Secure AI Assistants: why it matters and what we have learnt so far
Photo by The-Unwinder (CC-BY-SA)

Research Blog

Secure AI Assistants: why it matters and what we have learnt so far

In the first instalment of our research blogs we look at why there is a need to understand and communicate security in AI Assistants and what insights we have gained from SAIS research so far.

Why security in AI Assistants matters

AI Assistants are here to stay, and with a wide range of uses and applications, both automated and based on instruction from the user, they have become part of the fabric of our lives. Still, bringing up the subject of voice assistants or online chatbots most people would respond by questioning how safe and trustworthy they are, what happens to their data, and whether they are inferring information about the user from their activity. Current public opinion includes questioning how AI assistant technology works, is used, and the motives of the people and organisations behind it; even if they then choosing to purchase and use AI assistants anyway.

Among those with a deep interest in researching and testing the security issues posed by AI Assistants are “Secure AI aSsistants” (SAIS) project researchers. The goals of their project are to provide an understanding of attacks on AI assistants (AIS) by exploring and analysing the whole AI assistants ecosystem, from the AI models used in them to the stakeholders involved.

How we research security in AIS

SAIS has created methods to monitor the security behaviour of AI assistants using model-based AI technique that are designed to collect and analyse data from the ecosystem with ease. In the next blog we will present the work that led to the tool Skillvet, which allows us to understand and quantify the gap between what users think they are giving permissions for versus and what information the skill is actually using.

Another area of work includes establishing methods to reason about the expected behaviour of AI assistants, thereby creating a framework with which to analyse if AI Assistants are deviating from the expected behaviour. The benefit here is that if expectations are clear and recognisable, deviation from them could be an indicator of an attack on security, malicious or otherwise.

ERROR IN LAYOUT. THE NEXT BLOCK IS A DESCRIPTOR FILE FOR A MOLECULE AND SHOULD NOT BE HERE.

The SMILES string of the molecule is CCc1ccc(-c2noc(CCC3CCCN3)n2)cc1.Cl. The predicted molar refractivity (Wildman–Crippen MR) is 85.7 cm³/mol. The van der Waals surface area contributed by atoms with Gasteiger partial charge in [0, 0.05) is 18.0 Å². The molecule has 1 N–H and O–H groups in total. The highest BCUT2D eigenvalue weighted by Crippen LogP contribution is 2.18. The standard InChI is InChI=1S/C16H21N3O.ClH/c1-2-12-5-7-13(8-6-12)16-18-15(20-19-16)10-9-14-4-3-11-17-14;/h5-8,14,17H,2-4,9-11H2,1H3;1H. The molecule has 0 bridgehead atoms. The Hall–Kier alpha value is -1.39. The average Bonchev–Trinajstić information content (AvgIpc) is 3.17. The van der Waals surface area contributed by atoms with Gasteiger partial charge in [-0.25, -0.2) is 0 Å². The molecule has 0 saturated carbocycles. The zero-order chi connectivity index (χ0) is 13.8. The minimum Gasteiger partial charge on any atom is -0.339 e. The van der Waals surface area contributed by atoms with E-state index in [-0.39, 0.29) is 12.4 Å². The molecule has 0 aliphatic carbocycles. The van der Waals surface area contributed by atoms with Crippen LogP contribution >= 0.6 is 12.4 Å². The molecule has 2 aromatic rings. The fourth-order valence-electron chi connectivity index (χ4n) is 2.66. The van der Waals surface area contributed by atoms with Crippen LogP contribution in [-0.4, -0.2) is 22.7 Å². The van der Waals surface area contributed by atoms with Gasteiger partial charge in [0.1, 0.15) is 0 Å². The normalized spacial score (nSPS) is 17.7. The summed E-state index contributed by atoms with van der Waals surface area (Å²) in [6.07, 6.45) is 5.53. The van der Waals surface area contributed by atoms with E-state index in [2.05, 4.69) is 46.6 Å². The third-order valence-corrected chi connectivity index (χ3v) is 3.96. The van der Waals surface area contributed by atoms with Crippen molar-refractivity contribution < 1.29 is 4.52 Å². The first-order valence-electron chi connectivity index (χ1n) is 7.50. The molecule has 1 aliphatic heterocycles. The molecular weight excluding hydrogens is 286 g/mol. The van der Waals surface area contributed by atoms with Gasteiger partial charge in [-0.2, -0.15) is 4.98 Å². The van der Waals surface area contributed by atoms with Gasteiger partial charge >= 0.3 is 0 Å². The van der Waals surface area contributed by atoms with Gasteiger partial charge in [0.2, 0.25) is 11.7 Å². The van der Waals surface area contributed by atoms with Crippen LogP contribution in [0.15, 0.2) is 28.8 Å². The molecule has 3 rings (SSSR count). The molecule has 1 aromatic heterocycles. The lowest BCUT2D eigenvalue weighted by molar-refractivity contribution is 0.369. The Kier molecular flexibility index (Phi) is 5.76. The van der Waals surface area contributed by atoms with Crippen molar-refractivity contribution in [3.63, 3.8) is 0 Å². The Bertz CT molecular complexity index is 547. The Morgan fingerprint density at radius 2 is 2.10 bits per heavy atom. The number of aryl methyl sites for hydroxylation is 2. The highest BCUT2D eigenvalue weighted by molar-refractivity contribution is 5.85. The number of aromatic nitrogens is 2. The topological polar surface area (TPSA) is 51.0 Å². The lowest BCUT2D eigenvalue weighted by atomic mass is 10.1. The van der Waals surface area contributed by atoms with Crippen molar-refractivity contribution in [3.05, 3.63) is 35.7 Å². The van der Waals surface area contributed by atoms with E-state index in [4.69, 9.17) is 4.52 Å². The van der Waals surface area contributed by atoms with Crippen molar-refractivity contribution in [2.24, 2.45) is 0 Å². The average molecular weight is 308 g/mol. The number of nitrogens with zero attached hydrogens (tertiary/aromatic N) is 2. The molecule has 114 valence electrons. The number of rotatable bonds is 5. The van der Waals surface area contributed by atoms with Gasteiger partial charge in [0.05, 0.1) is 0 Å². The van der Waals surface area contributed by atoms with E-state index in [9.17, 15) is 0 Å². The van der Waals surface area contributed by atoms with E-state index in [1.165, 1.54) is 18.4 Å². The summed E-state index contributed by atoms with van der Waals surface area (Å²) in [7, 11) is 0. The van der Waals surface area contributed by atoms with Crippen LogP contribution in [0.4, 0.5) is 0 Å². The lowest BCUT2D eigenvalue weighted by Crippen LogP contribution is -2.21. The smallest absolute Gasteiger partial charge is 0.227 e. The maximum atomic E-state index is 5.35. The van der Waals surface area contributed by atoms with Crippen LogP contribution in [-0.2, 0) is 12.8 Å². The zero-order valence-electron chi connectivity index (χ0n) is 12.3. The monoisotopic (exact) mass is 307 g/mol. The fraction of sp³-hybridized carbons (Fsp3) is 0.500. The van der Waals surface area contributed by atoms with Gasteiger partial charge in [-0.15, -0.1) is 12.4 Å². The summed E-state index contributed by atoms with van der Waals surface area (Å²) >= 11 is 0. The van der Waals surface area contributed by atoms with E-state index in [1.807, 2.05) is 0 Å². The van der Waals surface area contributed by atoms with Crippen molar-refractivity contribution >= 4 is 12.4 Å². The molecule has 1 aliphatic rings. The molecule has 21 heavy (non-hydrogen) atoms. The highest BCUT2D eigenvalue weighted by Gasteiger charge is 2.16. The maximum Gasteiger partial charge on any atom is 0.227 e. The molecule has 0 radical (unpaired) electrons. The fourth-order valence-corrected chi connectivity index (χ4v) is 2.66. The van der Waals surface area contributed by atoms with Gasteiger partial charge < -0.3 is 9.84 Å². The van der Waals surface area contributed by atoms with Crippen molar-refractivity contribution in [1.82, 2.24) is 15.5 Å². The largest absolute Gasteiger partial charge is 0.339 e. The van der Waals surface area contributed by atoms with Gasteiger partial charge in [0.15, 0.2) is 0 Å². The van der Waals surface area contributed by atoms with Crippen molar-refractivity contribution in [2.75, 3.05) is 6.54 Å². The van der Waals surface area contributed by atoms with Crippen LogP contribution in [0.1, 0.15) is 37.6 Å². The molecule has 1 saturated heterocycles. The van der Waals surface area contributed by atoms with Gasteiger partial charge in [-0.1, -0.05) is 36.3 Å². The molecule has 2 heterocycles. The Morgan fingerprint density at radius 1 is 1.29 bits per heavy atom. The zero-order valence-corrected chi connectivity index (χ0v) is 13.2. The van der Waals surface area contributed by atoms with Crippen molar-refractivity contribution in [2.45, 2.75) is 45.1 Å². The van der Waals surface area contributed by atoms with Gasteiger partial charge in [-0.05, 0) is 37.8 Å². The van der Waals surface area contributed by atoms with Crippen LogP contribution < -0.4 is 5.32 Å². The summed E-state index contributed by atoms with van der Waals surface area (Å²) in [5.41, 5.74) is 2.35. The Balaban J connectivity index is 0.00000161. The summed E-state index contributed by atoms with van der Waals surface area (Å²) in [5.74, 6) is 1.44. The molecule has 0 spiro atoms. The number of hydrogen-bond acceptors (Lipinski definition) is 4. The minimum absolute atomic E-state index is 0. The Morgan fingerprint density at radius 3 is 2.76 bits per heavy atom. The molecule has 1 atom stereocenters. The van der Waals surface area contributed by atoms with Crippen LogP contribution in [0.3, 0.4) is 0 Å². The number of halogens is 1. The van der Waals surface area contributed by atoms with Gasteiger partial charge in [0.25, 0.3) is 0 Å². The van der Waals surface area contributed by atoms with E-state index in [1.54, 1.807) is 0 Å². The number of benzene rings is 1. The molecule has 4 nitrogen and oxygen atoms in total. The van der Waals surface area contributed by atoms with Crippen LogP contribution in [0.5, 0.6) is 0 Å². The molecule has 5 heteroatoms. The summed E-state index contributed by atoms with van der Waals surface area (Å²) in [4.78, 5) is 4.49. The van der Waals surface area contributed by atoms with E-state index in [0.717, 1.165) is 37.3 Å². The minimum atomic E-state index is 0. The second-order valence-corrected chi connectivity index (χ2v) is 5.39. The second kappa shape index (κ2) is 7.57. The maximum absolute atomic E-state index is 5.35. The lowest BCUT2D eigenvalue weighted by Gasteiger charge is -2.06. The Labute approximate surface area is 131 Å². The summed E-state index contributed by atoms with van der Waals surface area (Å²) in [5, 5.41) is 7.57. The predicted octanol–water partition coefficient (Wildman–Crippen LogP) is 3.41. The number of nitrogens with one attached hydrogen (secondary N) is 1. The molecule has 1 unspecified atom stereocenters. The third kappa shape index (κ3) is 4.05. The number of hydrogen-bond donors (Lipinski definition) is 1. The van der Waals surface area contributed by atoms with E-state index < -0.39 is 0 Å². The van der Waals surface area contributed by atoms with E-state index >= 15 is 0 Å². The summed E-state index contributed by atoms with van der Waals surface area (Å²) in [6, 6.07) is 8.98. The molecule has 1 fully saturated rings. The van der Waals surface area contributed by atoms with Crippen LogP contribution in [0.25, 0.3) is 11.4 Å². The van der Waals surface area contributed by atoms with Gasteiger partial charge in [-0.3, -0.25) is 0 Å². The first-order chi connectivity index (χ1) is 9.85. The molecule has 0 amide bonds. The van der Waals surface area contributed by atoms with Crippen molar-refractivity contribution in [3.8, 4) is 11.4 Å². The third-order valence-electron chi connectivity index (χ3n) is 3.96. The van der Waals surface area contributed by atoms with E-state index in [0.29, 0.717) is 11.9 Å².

The next stage is communicating not just this research, but also explanations of AI ecosystems and an understanding of security threats to users.

Communicating our work

All of these are the exciting areas of work that will be discussed in upcoming research blogs, where the research and its impact will be explored in depth.

We will also publish a podcast series with interviews from the team and partners looking to explain the important questions of: how voice AI assistants work, what happens to personal data and how AI assistants can become more secure?

Connect with us on LinkedIn and Twitter

Our podcast Always Listening

If you would like to share any comments, or just to get in contact with the SAIS team email:

SAIS is a cross-disciplinary collaboration between the departments of Informatics, Digital Humanities and The Policy Institute at King’s College London, and the Department of Computing at Imperial College London, working with non-academic partners: Microsoft, Humley, Hospify, Mycroft, policy and regulation experts, and the general public, including non-technical users.